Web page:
FIX Protocol Limited (FPL), the trade association that sets the de facto standard for trade-related messages sent electronically among market participants, is looking to stop inadvertent — but potentially market-distorting errors — by brokers with an update to its risk control guidelines. FPL originally released in spring 2011 a dozen recommendations outlining basic ways in which brokers could prevent bad trades, but the organization announced in June an update to those guidelines created at the behest of buy- and sell-side firms as well as exchanges.
The original risk control guidelines include calls for more scrutiny of large orders by brokers to ensure that they aren’t actually fat-finger mistakes, the validation of an order’s symbol to make sure the correct stock is being traded, and checks to ensure a fund manager hasn’t accidentally duplicated an order.
[Click here to view images of Knight Capital Group's trading floor.]
The update, which also was driven by the increasing complexity of trading strategies, includes more details on how risk should be managed between a buy-side firm and its broker. For instance, FPL now says a broker isn’t immediately required to accept all orders from buy-side clients, and that it should employ risk checks to flag orders that exceed either its own internal risk thresholds or those of the client.
“The reason we want to check for an order that’s entered in error or exceeds any kind of risk tolerance is to prevent an erroneous order from trading large volume in an illiquid name and driving the price in a particular direction,” says Neal Goldstein, who serves as both the co-chairman of FPL’s Americas Risk Management Working Group and as JPMorgan’s global head of electronic connectivity solutions. “When there’s an error on an input to an order, then there is potential for an outcome that is not what the client intended.”
Should a buy-side order breach a broker’s pre-determined risk limit, FPL says, the broker should pause it within its system and then fire off a message to the client explaining that the order is suspended in a “pending” state, with some detail on why it was paused. This recommendation, however, could force buy-side firms, or their third-party technology providers, to update their order management systems. The trade group says most of the OMS platforms being used across the buy side don’t feature this type of pending message functionality, though it adds that communicating by phone with a broker is an alternative.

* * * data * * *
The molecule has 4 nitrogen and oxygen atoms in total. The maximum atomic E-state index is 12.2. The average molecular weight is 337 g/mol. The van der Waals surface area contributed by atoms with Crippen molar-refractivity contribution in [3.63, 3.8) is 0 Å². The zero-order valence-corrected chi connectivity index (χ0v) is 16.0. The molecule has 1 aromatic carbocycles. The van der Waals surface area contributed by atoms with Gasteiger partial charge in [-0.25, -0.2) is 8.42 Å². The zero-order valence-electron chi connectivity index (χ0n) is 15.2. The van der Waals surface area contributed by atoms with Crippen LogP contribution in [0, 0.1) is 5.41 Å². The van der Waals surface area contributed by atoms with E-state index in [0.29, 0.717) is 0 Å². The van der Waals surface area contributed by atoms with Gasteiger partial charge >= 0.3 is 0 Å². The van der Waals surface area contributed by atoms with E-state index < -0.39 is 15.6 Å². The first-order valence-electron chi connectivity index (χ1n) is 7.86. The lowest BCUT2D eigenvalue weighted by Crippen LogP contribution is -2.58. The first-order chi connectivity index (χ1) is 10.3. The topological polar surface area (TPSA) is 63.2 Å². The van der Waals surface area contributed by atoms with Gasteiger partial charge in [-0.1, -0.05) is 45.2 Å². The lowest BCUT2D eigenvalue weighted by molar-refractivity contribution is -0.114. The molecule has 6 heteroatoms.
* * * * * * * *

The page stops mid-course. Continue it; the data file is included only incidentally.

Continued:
“Currently there are gaps in the way that the marketplace operates around pausing orders,” Goldstein explains. “We’re looking to add a communication structure around what happens when an order has been paused prior to acceptance, so that the person on the other end at the client level doesn’t get concerned, cancel the order and send it someplace else before both sides can validate the order.”
A Positive Influence
Nevertheless, industry sources say, if the new guidelines gain widespread acceptance, they’ll go a long way toward making the markets more stable. But because FPL is not a regulatory body, its guidelines are not enforceable.
“The goal of the [FPL risk guidelines] was to identify best practices and make recommendations,” says Timothy Furey, who serves as the co-chairman of FPL’s Americas Risk Management Working Group and as global chief operating officer of Goldman Sachs Electronic Trading (GSET). “Because broker-dealers come in different shapes and sizes, the recommendations were designed with some flexibility as opposed to forcing people into boxes.”
Noting that FPL’s efforts are a step in the right direction for the industry, Ian Domowitz, the head of ITG Analytics, says the trade group eventually could help steer policy at the regulatory level. “One of the things that FPL can indeed do for us all is to help influence policy in a way that’s both effective and cost-effective,” he comments, adding that he ultimately expects full implementation of the guidelines throughout the broker-dealer community.
John Bates, the founder and chief technology officer of Progress Software, contends that although brokers can’t be forced to heed these guidelines, the ones that do are likely to wield great influence on their counterparts. “People are going to ask, ‘Well, do we do this?’” Bates predicts. “As a minimum set of things that a peer community is pushing, it could be good.”